None of this makes it easy for the cast. But even performances that could be finessed win admiration for their bravura – and many of them are fantastic. The excellent Julie Atherton takes the title role, notable for her weighted silence long into the first act. Jeremy Legat has a trickier job as her sickly husband Camille. Legat sounds great but I am not sure about trying to inject some humour into the part. Ben Lewis plays the lover Laurent, complementing his tall, dark and handsome qualifications with a voice that’ll knock your socks off. Thérèse is accompanied by a chorus, with Matt Wilman, who also doubles as an oarsman, standing out. Shepphard puts Madame Raquin at the centre of the show and Tara Hugo gives a startling performance in the role, especially as the elderly lady succumbs to illness.

Shepphard also deserves credit for her directing skills, creating some great theatrical moments that enforce the imagery in her text. The recurring domino evenings, part of why Thérèse feels she is “buried alive” with her mother-in-law and feeble husband, are full of detail. The scene in a morgue, where Laurent tries to face his murderous actions, and a wedding night, with a ghostly reappearance from Camille, are superb.

Ultimately, to its credit, Thérèse Raquin is too big for the Finborough. This tiny venue is often top of my list for a visit, and what it achieves is remarkable, but the potential of this show seems too much. Despite the skillful set design from Laura Cordery, the production, especially the music, deserves a bigger stage. Naïve, perhaps, but wouldn’t it be wonderful if some far-sighted producer took a risk on something as different as this? Here’s hoping.

Until 19 April 2014


Photo by Darren Bell

Written 2 April 2014 for The London Magazine

“Curtains” at the Landor Theatre

Making its European debut at the Landor Theatre, Kander and Ebb’s last work, Curtains, sets the making of a new musical – a Wild West version of Robin Hood – alongside a comedy murder mystery. It’s a bizarrely inspired combination, executed with a wicked sense of humour.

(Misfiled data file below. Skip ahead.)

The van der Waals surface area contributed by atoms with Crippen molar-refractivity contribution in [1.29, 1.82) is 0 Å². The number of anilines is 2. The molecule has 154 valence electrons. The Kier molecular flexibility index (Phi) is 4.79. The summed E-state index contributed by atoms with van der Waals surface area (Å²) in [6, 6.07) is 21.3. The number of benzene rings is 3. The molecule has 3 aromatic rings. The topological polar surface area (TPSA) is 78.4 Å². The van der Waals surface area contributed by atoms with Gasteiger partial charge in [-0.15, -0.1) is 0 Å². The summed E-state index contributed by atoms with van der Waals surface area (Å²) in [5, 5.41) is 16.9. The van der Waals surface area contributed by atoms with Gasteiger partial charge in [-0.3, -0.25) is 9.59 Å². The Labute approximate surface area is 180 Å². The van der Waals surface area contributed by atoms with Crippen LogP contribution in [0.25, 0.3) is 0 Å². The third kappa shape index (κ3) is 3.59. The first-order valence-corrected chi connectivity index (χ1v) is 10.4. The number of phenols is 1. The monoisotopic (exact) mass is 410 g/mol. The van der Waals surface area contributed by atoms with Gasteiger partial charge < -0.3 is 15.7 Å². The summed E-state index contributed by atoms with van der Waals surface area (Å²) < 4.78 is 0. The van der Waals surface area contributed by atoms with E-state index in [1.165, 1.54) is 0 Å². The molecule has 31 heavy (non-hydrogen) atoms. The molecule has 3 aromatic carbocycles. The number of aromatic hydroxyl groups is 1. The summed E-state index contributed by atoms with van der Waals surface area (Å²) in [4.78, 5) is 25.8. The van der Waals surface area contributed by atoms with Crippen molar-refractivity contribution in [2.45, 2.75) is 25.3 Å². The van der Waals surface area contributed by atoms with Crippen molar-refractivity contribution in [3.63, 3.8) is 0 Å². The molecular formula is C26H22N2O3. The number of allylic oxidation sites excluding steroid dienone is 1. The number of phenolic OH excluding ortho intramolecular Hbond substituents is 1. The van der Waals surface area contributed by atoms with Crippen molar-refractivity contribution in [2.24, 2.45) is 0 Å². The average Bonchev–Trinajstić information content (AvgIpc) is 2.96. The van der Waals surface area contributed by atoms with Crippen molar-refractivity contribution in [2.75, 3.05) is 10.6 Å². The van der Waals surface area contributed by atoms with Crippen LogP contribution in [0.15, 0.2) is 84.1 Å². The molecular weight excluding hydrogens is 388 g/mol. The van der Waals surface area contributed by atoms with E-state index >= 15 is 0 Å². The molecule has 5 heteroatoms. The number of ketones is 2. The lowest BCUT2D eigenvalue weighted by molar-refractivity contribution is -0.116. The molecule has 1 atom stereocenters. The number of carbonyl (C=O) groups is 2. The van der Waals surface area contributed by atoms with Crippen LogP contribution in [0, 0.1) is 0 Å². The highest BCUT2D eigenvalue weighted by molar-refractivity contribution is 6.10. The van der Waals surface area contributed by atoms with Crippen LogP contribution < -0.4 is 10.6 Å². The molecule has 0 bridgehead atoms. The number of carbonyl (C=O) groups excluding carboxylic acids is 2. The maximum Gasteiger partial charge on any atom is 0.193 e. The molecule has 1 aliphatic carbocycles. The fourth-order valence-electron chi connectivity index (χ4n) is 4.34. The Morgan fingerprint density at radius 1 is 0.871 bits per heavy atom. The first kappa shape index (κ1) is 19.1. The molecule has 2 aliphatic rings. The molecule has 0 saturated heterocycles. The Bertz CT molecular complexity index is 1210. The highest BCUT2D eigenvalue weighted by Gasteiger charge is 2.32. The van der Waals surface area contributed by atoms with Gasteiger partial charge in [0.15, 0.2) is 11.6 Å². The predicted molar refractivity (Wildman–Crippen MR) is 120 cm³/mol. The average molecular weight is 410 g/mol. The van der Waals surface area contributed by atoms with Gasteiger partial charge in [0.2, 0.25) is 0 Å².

At the play-within-a-play’s opening night it isn’t just the critics’ knives that are out; a talentless star becomes a showstopper of a special kind when she’s murdered on stage. Behind the scenes is a hive of viciousness and villainy that proves plenty of suspects. Enter our detective, who just happens to be a huge theatre fan.

Jeremy Legat excels in the role of Lieutenant Cioffi, solving the crime in style and inspiring the cast to produce a better show at the same time. Bryan Kennedy, who plays an imperious director, delivers every line in superbly arch fashion and the show’s apparently ruthless producer, played by Buster Skeggs, joins the fray in equally high camp fashion.

Curtains isn’t without its problems. Even for a musical, there’s a touch too much pastiche, the piece loses some steam toward the end and, despite tremendous performances from Leo Andrew and Fiona O’Carroll trying to save their marriage and the show, heartfelt moments seem out of place. But these faults are quickly forgotten in director Robert McWhir’s superb production – injecting humour into every scene, he lifts the piece magnificently.

With designer Martin Thomas’s near miraculous use of the space, Curtains feels very much the big Broadway show. As the cast sing of ‘wide open spaces’ that couldn’t be further from the intimate setting of the Landor, they show off Robbie O’Reilly’s terrific choreography perfectly. No question that this playful whodunit is a hit.

Until 1 September 2012


Photo by Francis Loney

Written 31 July 2012 for The London Magazine